Researchers at CERN began recording data from the highest-energy particle collisions ever achieved on Earth, and began a new set of experiments that will shed light on a new realm of physics. We spoke with Gabriella Sciolla about the restart and the frontier of physics.
- Leader-Scholar Communities bond over research projectsMay 7, 2015
First-year students recently presented their findings – and recommendations – from their year-long projects that focused on addressing societal issues.
- Researchers identify potential cause of schizophrenic symptomsMay 7, 2015
Schizophrenia affects millions of people worldwide but the cause of its wide-ranging symptoms remains largely unknown. Brandeis researchers believe they have discovered an abnormality in the schizophrenic brain that could be responsible for many of the disease’s symptoms and could provide a drug target for therapeutic treatments.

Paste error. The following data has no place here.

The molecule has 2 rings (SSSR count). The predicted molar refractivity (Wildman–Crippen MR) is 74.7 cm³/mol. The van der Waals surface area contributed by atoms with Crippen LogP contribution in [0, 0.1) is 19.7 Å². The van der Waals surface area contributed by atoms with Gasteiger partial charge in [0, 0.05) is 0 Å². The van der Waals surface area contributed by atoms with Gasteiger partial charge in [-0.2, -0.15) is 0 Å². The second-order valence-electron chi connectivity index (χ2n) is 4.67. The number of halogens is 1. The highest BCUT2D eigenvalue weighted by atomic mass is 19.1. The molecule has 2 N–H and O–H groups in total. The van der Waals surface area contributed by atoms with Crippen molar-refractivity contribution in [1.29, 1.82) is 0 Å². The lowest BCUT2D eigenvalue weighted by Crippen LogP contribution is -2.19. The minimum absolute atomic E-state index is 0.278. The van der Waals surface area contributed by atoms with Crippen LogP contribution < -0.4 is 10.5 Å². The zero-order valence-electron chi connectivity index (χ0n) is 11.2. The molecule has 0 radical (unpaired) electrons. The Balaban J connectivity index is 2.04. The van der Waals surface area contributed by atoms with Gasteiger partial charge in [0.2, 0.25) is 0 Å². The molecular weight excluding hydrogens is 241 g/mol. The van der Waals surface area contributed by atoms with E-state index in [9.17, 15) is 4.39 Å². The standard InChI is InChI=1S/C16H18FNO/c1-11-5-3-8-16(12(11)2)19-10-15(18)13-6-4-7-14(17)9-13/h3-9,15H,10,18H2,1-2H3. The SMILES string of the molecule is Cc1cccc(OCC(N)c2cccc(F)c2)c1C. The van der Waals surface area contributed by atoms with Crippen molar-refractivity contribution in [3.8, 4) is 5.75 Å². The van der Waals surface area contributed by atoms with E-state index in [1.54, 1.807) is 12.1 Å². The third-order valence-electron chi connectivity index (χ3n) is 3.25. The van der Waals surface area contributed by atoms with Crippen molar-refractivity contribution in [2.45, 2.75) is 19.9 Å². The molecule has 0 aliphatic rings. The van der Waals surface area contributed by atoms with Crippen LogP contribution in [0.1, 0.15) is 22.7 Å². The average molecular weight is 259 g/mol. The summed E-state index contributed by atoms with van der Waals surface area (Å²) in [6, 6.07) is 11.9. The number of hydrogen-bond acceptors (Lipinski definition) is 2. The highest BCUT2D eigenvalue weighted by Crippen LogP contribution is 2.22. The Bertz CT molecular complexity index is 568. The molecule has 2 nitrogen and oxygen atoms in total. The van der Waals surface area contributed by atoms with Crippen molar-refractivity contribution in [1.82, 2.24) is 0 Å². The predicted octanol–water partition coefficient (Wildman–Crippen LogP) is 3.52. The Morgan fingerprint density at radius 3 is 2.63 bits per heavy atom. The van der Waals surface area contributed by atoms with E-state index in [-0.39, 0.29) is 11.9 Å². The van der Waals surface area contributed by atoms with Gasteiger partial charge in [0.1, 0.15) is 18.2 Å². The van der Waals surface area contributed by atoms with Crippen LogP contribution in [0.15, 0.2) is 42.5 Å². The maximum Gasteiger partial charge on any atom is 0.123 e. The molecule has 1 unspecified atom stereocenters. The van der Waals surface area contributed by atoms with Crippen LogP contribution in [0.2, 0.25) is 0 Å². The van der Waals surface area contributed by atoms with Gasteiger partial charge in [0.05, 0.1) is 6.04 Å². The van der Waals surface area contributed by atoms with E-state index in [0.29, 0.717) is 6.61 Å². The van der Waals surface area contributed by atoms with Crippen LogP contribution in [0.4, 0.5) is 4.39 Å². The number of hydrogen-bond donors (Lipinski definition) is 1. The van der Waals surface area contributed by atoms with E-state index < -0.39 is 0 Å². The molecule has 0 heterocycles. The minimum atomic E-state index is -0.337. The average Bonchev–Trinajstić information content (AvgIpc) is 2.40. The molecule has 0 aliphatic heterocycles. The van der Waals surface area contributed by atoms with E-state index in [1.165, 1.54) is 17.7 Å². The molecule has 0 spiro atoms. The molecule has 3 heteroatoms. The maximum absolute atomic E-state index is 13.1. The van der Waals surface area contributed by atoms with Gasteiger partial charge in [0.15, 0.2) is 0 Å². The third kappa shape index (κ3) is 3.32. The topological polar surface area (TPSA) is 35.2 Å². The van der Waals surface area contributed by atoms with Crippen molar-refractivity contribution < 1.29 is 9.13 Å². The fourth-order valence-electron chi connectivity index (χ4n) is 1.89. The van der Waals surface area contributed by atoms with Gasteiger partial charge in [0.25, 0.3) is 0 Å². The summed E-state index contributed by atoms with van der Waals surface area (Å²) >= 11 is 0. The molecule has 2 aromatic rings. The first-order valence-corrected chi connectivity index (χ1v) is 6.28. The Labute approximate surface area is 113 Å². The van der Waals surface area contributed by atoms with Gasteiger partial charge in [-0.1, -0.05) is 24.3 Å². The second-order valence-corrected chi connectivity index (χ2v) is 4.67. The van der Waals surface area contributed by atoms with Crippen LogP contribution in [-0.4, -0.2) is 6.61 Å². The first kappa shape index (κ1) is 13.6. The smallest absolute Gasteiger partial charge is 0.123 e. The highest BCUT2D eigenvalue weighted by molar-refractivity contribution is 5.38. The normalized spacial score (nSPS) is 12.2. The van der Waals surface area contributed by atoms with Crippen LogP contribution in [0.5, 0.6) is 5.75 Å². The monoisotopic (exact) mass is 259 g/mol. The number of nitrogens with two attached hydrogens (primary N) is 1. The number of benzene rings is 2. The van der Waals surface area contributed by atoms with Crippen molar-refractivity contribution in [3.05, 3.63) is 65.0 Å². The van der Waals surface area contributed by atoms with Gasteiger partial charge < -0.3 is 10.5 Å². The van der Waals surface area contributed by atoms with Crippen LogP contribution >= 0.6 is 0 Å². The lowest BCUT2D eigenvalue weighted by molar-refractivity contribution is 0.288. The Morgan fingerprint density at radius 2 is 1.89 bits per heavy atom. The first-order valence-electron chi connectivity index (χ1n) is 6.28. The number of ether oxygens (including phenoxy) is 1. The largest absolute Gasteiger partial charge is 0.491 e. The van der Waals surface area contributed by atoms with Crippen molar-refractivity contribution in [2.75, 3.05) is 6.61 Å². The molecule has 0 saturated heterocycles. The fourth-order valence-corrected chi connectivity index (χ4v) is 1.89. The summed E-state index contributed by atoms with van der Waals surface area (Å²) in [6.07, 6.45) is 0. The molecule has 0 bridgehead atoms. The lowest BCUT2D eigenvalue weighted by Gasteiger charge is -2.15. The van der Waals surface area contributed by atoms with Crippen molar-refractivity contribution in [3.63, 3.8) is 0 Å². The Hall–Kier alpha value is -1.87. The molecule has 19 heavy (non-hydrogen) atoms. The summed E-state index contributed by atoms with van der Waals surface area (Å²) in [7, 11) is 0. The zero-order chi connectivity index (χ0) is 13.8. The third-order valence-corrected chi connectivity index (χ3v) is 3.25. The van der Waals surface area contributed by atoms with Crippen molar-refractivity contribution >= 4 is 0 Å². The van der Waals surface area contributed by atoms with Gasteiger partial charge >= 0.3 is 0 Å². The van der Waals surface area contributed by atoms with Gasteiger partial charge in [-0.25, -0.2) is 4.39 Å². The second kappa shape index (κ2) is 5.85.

- New SPARK initiative ignites entrepreneurship across campusMay 5, 2015
The first class of SPARK winners includes a social networking app, health-care initiatives and web-based educational tools. SPARK is designed to support projects that promote positive social, educational or financial impact on a broad range of issues.
- Turrigiano named to new chairApril 28, 2015
Professor Gina Turrigiano has been named the inaugural Joseph J. Levitan Chair in Visual Sciences for her research on how neural networks constantly “fine-tune” themselves even as they provide neuronal stability.